Pittsburgh Center for the Arts' Guilded Age

PCA's ‘The New Collective’ exhibit showcases the diverse work created by members in seven local artist guilds.

Photo by Robert Dunn


To describe the local art world in a single word, you could wave your arms around a Pittsburgh Center for the Arts exhibit called “The New Collective.”

Your word would be: “this.”

A clever trick, but it’s also the point of the show, which is on view through Jan. 19. “The New Collective” brings together 75 paintings, sculptures, photographs, prints and tapestries by 61 local artists who have one thing in common: They each belong to an artist guild, the co-ops long-affiliated with the yellow Shadyside mansion.

The guilds are the seeds from which the PCA sprouted. Their artists helped to found the center in 1945 to promote local arts during the first Renaissance. Since then, guilds have merged and emerged, faded and persisted. Today, there are seven — the Society of Sculptors, the Craftsmen’s Guild of Pittsburgh and Group A are the remaining originals, and they have been joined over the decades by the Fiberarts Guild of Pittsburgh, the Pittsburgh Society of Artists, the Pittsburgh Print Group and Women of Visions.

The center stopped hosting annual exhibits for each guild in the late 1990s. Instead, it required guilds to submit exhibit proposals, which a committee reviewed. Having proposals made it easier for the center to match shows to be displayed at the same time.

“The breadth and variety of works, in style and content, represented the multifaceted city that Pittsburgh has become.”
— Renee Stout

“It did serve its purpose,” says Laura Domencic, who has been PCA’s director since 2006. But it was time for a change. Some guilds went a few years without submitting an application. Other proposals increasingly incorporated themes, which can jumpstart creativity — or redirect the natural course of artistic inquiry. “The New Collective” has an anti-theme. It’s “what those guild artists are working on currently,” as Domencic says.

As such, anything goes. Pittsburgh is a unifying thread. Cory Bonnet’s painting of a fiery sunset beyond the Fort Pitt Bridge recalls the bygone blast furnaces. Carol Skinger’s “Pittsburgh Census” is even hotter: She maps the city using rubber stamps labeled “White Pittsburgh,” “Black Pittsburgh” and “Mixed.” It’s a counterpoint to the beloved map of the city’s 90 neighborhoods.


Other works turn Pittsburgh into a backdrop for a modern “Mona Lisa” or a scene reminiscent of “The Last of Us,” the apocalyptic video game set here. But “The New Collective” is by no means a local love fest. It includes serious explorations of forms and materials, particularly in work from the thriving local fiberarts scene.

The gray strands snaking through Carolyn Carson’s “Dance at the Sea of Reeds” could be a river delta seen from an airplane or capillaries in a pulsing organ. Set against a red tapestry, they look both sickly and thriving. Jane Ogren’s “Jefo 638 (diptych)” trains delicate cloth into fungal knobs. Gerry Florida’s necklaces also feel alive; they look like a sacred collection of shells, flowers and jewels gathered at low tide for a pagan ritual.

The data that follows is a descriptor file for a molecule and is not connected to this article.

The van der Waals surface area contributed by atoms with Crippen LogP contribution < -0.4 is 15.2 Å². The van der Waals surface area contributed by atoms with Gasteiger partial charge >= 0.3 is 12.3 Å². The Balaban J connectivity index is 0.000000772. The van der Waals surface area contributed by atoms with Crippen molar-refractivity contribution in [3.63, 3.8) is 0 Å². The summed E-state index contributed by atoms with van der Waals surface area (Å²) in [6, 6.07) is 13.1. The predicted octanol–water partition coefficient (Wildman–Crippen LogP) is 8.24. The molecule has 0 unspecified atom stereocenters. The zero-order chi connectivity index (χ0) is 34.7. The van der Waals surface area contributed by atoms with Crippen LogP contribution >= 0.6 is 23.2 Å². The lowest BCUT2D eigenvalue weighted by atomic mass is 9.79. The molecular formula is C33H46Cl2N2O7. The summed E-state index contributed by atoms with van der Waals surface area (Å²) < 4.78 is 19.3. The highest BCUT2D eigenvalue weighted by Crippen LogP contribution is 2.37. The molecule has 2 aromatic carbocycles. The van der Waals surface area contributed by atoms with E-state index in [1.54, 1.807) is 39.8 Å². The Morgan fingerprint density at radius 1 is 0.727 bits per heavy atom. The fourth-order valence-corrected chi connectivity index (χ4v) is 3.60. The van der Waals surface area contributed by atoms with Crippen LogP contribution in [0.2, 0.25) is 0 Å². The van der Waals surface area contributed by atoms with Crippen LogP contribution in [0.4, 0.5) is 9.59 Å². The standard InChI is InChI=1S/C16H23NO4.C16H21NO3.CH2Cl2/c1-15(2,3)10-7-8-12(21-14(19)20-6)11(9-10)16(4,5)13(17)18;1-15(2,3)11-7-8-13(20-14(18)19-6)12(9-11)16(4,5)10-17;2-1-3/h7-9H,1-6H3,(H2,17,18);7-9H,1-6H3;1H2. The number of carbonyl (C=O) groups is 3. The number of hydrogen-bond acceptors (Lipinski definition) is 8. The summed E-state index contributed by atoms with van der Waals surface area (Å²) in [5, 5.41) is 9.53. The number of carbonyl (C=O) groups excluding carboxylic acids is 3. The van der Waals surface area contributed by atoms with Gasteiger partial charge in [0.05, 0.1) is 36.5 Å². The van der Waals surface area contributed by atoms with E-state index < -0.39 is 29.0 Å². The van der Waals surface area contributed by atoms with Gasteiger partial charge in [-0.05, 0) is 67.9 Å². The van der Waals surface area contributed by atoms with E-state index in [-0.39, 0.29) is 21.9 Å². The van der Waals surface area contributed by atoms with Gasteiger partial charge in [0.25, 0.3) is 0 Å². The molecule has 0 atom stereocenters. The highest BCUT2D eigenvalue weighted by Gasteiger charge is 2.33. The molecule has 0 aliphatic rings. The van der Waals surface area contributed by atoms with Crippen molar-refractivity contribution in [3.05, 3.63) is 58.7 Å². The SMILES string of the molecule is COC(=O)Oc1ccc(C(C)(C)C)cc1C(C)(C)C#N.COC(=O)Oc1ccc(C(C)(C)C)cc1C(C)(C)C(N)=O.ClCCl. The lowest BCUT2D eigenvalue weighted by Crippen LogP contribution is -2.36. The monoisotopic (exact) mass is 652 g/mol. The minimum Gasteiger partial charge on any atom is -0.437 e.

This all-guilds format is a placeholder while the center determines a way forward, but it promises to be a model. Domencic wants future exhibitions to grow organically from the current work of guild artists.

The arrangement lured people to the gallery with a simple idea, though. Now, the art must speak for itself. “Sometimes that can be more challenging to package,” says Domencic, but she expects this “more-transparent” approach to be more rewarding for all involved.

The artists agree, says Priscilla Pfanstiel Robinson, guild exhibitions chair and president of the Pittsburgh Society of Sculptors. There’s talk of bringing back the group setup every three years. “When they want to do it again, that’s a good sign,” says Pfanstiel Robinson.

The format has unique benefits: By combining their limited resources, the guilds got three jurors instead of one — Petra Fallaux, a local fiber artist; Clayton Merrell, a local painter, printmaker and associate professor at Carnegie Mellon University; and Renée Stout, who grew up here before launching a successful multimedia career in Washington, D.C. With three sets of eyes, “The New Collective” aims for diversity and consensus. Of the 75 works chosen for the show, 17 selections were unanimous.

“At times in the process, I felt the pangs of familiarity as I viewed the works, while others times it was surreal, like I was in a place that I couldn’t quite recognize,” Stout wrote in her juror’s statement. “The breadth and variety of works, in style and content, represented the multifaceted city that Pittsburgh has become.”

[6300 Fifth Ave., Oakland; exhibit on display through Jan. 19; 412/361-0873, pca.pittsburgharts.org]

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